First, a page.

Improved intraframe motion prediction
Video compression relies on predicting motion between frames. When there’s no change in a pixel, a video codec can save space by referencing it, rather than reproducing it. So improved motion prediction means improved file size and compression quality. Alongside the improved compression standards in H.265, we also find major improvements in motion prediction and compensation.
Improved intraframe prediction
Video compression also benefits from analyzing “movement” within individual frames, allowing single frames of video to be compressed more efficiently. This can be achieved by essentially describing pixels with a mathematical function rather than actual pixel values. The function takes up less space than pixel data, shrinking file size. However, the codec must support a sufficiently advanced mathematical function for this technique to be truly useful. H.265’s intraframe prediction function is far more detailed than H.264’s, allowing for 33 directions of motion over H.264’s nine directions.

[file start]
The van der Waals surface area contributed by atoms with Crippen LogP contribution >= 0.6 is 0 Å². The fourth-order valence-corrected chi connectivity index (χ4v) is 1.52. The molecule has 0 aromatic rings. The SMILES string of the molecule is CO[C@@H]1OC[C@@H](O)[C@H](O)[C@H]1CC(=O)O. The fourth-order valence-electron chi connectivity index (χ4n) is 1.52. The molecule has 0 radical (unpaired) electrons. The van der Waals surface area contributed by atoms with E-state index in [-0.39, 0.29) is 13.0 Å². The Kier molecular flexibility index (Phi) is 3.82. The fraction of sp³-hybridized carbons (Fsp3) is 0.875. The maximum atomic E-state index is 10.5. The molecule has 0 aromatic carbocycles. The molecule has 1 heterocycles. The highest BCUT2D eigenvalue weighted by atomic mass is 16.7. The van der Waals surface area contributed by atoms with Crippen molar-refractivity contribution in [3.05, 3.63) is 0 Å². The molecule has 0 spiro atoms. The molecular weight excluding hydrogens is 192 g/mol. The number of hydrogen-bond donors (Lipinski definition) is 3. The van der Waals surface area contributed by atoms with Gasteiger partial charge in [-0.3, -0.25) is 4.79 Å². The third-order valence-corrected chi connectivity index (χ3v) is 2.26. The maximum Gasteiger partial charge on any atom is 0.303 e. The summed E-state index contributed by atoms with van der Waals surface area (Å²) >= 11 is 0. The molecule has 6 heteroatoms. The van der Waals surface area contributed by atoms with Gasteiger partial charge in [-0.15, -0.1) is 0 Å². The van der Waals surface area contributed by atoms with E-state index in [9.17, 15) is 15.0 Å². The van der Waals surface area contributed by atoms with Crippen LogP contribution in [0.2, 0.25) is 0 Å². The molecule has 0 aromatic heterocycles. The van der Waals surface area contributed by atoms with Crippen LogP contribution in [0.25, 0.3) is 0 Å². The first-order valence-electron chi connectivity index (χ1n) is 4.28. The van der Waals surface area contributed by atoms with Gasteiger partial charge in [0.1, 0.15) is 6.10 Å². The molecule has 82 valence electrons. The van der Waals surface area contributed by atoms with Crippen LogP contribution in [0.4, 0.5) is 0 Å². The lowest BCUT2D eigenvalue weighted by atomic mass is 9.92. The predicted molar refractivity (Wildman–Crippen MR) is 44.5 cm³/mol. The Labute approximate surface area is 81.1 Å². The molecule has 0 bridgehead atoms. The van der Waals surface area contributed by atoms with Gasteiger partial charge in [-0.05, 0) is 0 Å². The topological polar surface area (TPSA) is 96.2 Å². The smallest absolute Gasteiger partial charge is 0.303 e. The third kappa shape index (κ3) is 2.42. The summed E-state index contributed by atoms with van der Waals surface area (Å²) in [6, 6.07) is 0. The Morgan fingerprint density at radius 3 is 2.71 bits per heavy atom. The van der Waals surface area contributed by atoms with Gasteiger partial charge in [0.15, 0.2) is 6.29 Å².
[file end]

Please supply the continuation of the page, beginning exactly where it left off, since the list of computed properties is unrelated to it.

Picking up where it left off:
H.265 uses tiles and slices which can be decoded independently from the rest of a frame. This means that the decoding process can be split up across multiple parallel process threads, taking advantage of more efficient decoding opportunities on now-standard multi-core processors. With video resolutions getting higher, this kind of improved efficiency is required to decode video at a watchable pace on lower-end hardware.
Higher maximum frame size
The world is getting higher-res, and H.265 supports that. With H.265, video can be encoded at up to 8K UHD or 8192 pixels × 4320 pixels. Currently, only a handful of cameras can even produce 8K video, and very few monitors can display that kind of resolution. But just as HD is today’s standard, we can expect 4K and eventually 8K to rise to similar prominence eventually.